CMS: An update on quality measures for vascular surgery

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An upcoming national reporting change/addition from the Centers for Medicare and Medicaid Services (CMS) includes three important elements of which Society for Vascular Surgery (SVS) members should be aware.The SVS Performance Measures Committee (PMC) represents SVS member interests regarding national quality reporting required by CMS for participation in the Quality Payment Program (QPP). 

Physicians can report through the Merit-based Incentive Payment System (MIPS) or Alternative Payment Models (APMs). Beginning in 2023, CMS is adding MIPS Value Pathways (MVPs), designed to “align and connect measures and activities across the quality, cost and improvement activities performance categories of MIPS.” 

There are three important, related developments to highlight for SVS members. 

The first concerns changes to the quality measure roster in the 2023 CMS Proposed Rule. Currently, there are fewer than 20 quality measures available for vascular surgeons’ use in MIPS reporting. The SVS is responsible for maintaining and updating only four of these measures at present. CMS is planning a net reduction to 194 quality measures, including the elimination of two SVS-sponsored measures: 

  • #258 (percent of patients undergoing open, non-ruptured, infrarenal AAA repair without major complications and discharge to home no later than postoperative day #7), and 
  • #260 (percent of asymptomatic patients undergoing carotid endarterectomy discharged to home no later than postoperative day #2) 

The rationale cited for removal is “insufficient volume of data submitted for performance year 2020 to establish a historic benchmark.” 

In other words, the measure cannot be benchmarked and validated. Two related measures, for endovascular aneurysm repair (EVAR) and carotid stenting, may be similarly removed. As the reporting year cited was almost entirely encompassed by the COVID-19 public health emergency, the lack of reportable data is unsurprising. If finalized, elimination of these measures will reduce the reporting options for vascular surgeons, thus impacting the development and utilization of relevant MVPs.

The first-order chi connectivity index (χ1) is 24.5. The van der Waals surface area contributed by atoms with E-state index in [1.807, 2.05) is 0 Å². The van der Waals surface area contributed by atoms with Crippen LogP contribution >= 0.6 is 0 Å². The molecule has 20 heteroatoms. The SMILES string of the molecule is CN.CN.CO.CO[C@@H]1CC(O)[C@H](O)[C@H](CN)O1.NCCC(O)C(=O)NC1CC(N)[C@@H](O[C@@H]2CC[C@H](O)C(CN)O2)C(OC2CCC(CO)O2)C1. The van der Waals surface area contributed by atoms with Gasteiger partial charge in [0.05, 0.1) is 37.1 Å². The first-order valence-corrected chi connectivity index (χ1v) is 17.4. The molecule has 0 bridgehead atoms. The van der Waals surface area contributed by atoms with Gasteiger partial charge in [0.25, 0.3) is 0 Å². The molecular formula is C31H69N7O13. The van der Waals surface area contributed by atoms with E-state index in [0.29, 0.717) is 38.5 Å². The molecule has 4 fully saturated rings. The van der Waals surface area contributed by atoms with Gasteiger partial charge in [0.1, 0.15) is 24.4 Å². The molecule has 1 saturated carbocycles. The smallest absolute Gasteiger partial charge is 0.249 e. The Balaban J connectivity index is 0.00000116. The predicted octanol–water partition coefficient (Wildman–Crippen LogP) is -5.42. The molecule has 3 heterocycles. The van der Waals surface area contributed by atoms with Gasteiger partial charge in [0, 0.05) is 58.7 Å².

The second development is that the SVS has rejoined the National Quality Forum (NQF), a decision carefully considered by the SVS Quality Council and Executive Board. Membership will allow the SVS to leverage the NQF’s considerable resources and experience in measure development and maintenance. 

This occurs at a time when the vascular community needs to develop new measures to address the changing QPP landscape. In addition, historically CMS is more likely to accept NQF-endorsed measures, given the extensive testing and vetting process required to receive this endorsement. 

Finally, members of the PMC can serve as individual NQF members, who are in turn eligible to serve on expert panels and work groups. This is another avenue for SVS and its members to influence national healthcare policy. 

The third development is the plan to develop MVP(s) designed specifically for vascular surgeons. While several new MVPs are forthcoming, none specifically address the vascular space. The PMC has discussed options, including the development of separate disease-focused (e.g., aneurysm, venous disease, lower-extremity occlusive disease) pathways versus a global MVP that all vascular surgeons could participate in, regardless of practice focus. 

We expect the MVP development process to take at least a year or more, and in either iteration, several new vascular quality measures must be developed. Given the work required to develop and maintain MVPs, the PMC felt that developing a single, more global option would serve vascular surgeons and the SVS most effectively. The quality measure area is dynamic: new measure development must respond to CMS’ evolution in priorities. These priorities include increased use of claims-based measures (designed to reduce reporting burden by relying on existing administrative data), patient-reported outcomes and consideration of health equity, while balancing the need to remain clinically relevant, measure what matters, and, where possible, incorporate existing quality programs such as the Vascular Quality Initiative (VQI) to reduce additional administrative burden and maximize participation, efficiency and validity. 

References 

  1. Quality Payment Program: MIPS Value Pathways. Available at: https://qpp.cms.gov/mips/mips-value-pathways. Accessed 9/17/22 
  2. Federal Register: CMS CY 2023 Proposed Rule, Available at: https://www.federalregister.gov/documents/2022/07/29/2022-14562/medicare-and-medicaid-programs-cy-2023-payment-policies-under-the-physician-fee-schedule-and-other. Accessed 9/17/22 
  3. Quality Payment Program: Quality Performance Category: Traditional MIPS Requirements. Available at: https://qpp.cms.gov/mips/quality-requirements. Accessed 9/17/22 

Lily E. Johnston, MD, and Jeniann A. Yi, MD, are SVS PMC members. Evan Lipsitz, MD, is the committee chair. 

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